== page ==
Chan finds it fulfilling working at a company with values that are in line with the Chinese idiom: respecting the elderly residents like our family (敬老如親). “It’s not a come-and-go business like other service industries. Each of our clients need to be treated with due care and respect,” says Chan. “In addition to our medical and care staff, we have social workers who regularly read the paper to the residents and have contemporary debates with them so that they won’t feel disconnected from the outside world. We use a holistic approach to take care of each elderly resident, covering not only their medical and physical needs, but also their mental and spiritual wellness.”
K Kwan was offered a CFO role in 2016, which he believes he owes to his extensive knowledge in taxation of various regions, and the accounting firm that gaveittohim.“Iwasatax associate when I worked at a Big Four firm, and then I went to a professional services firm because I wanted more exposure to business consulting, banking and marketing,” he says.
Kwan, aged 32, describes his company, Golden House Group, as diverse. “We have a businesses ranging from selling classic Hong Kong-style snacks to our own brand of retail notebooks, but we mainly design paper and packaging products, and provide printing services for overseas publishers,” says Kwan.
Being a CFO, Kwan considers himself an internal gatekeeper. “The group is owned by two brothers, and I work closely with them overseeing the group’s operations,” says Kwan. “Many successful company owners are good at finding business opportunities, but they may not have the necessary accounting or financial knowledge to collect accurate business data and support it, so that’s where my experience in compliance and accounting comes in.”
One example of where his expertise proved valuable, he adds, is when the group restructured to cut down on inter-department resource expenditure. “Before the restructuring, our departments used separate business providers to output similar products in different subsidiaries under the group. Sharing the same providers helps reduce our internal costs.”
In the two years Kwan has been with the company, he has helped management treat their various businesses using a conglomerate approach. “In the past, many of our businesses were managed and marketed as standalone businesses,” he explains. By restructuring the businesses under a conglomerate and demonstrating Golden House Group’s influence across multiple industries, the company is able to better market their brand to potential clients and with greater effectiveness and synergies, he says.
“Juggling my CFO responsibilities and running my own firm can get busy, but it ensures that my skill set will not get rusty or outdated.”
As well as his work at Golden House Group, Kwan runs his own CPA practice, Landis & Kadwell. “Some CFOs focus so much on their work that they forget about continuing to develop their technical skills,” says Kwan. “Juggling my CFO responsibilities and running my own firm can get busy, but it ensures that my skill set will not get rusty or outdated.”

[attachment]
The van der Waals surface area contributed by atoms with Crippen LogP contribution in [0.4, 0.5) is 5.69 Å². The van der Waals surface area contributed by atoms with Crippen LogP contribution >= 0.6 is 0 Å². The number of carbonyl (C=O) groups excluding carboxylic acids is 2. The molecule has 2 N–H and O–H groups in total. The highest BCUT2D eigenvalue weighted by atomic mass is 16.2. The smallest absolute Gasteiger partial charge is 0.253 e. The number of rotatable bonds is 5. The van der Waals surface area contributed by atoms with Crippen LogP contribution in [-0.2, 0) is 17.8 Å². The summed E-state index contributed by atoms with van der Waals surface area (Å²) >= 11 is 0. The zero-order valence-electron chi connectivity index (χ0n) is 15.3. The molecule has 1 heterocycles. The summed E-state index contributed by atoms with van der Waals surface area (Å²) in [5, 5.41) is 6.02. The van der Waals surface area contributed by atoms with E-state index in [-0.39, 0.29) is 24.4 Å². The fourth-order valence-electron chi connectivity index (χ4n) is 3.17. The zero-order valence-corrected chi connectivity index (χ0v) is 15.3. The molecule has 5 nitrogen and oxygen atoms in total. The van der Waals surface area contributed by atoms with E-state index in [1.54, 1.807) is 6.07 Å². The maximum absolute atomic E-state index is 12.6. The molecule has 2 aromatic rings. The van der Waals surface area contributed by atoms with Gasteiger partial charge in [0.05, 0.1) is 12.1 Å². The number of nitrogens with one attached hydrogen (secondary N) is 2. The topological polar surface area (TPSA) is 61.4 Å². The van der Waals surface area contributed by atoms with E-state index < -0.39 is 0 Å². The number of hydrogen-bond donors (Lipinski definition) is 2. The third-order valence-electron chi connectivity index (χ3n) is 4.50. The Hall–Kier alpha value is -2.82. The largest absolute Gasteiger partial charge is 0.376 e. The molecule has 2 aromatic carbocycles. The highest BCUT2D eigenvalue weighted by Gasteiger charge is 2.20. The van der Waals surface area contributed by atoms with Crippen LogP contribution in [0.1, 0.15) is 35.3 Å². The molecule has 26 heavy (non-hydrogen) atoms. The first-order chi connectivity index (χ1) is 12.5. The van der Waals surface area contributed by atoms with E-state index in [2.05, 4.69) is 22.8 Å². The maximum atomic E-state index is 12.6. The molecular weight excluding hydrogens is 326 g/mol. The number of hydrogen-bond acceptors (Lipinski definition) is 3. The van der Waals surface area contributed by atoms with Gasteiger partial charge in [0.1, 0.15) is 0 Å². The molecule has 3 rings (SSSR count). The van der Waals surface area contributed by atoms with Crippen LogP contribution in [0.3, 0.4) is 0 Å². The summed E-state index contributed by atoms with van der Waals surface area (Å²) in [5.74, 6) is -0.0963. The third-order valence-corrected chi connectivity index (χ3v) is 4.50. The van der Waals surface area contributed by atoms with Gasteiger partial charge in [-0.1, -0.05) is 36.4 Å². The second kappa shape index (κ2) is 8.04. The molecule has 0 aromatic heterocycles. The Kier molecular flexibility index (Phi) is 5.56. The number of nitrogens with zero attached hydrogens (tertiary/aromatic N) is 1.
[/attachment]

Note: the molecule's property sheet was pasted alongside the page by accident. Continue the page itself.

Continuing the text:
The student CFO
Laurie Ching’s father was not an accountant, but in her opinion he was always good with numbers. “He oversaw the business of a large printing company, and he had to ensure maximum productivity using minimal expenses without sacrificing their morality,” recalls Ching, aged 34. Her father’s interest in numbers was contagious as he taught her the core concepts behind accounting. “He gave me basic audit training when I was four, and then he’d always give me his receipts and statements for crosschecking,” she says.
As expected, Ching took up accounting, during the early stages of her career she found herself moving from a Big Four firm to banking to education. Half a year ago, she was offered the role of CFO at Britannia Study Link (Asia), a free and professional independent school advisory and placement service for schools in the United Kingdom.
“Despite its leading position, Britannia is a relatively young company, and being under 35 seems to be a prerequisite for working here,” says Ching, half-jokingly. “The majority of my colleagues here are at least eight years younger than I am, but they are amazingly creative and efficient.” Being one of the older members on the team, Ching is thankful that the generation gap is not too wide and that she is able to get along with the rest of the team fine.
“If Britannia were a young, energetic and ambitious young man, then as the CFO, it is my job to make sure that he comes out looking like
a presentable, upscale and mature gentleman,” explains Ching.
With Britannia being her first non-financial workplace, Ching describes herself as “being both a student and a teacher at the same time.” Using her experience of working at financial institutions, Ching collaborates with people across Britannia’s departments to help determine sound budgeting, financial and expansion plans. She has also picked up a variety of commercial and marketing skills and knowledge, such as key opinion leader marketing and project management to U.K. education and culture.
“If Britannia were a young, energetic and ambitious young man, then as the CFO, it is my job to make sure that he comes out looking like a presentable, upscale and mature gentleman.”
Expansion-wise, Britannia has opened a new branch in Kowloon’s Langham Place and crossed borders into Malaysia. With Thailand and Shenzhen being also destinations in their pipeline, Ching is eager to spread the benefits of education in the U.K. “I guess having become a mother myself, I find education particularly meaningful,” says Ching.
Although her work occupies a lot of her time, she ensures that every moment spent with her daughter is quality time. “At first there were these inevitable heartbreaking moments every time I left home for work because she would pull a sad face when seeing me off, but now that she has grown used to it, she will now wave her little hand at me as I leave and as I return home at night she would jump with joy to welcome me,” describes Ching. “When I’m with her, I’ll always keep my phone away.”
56% of the Institute’s total membership are under 45 years old, according to Institute statistics as of 31 January 2018.
Interested in becoming a CFO? The Institute’s Financial Controllership Programme trains the next generation of financial controllers. Find out more here.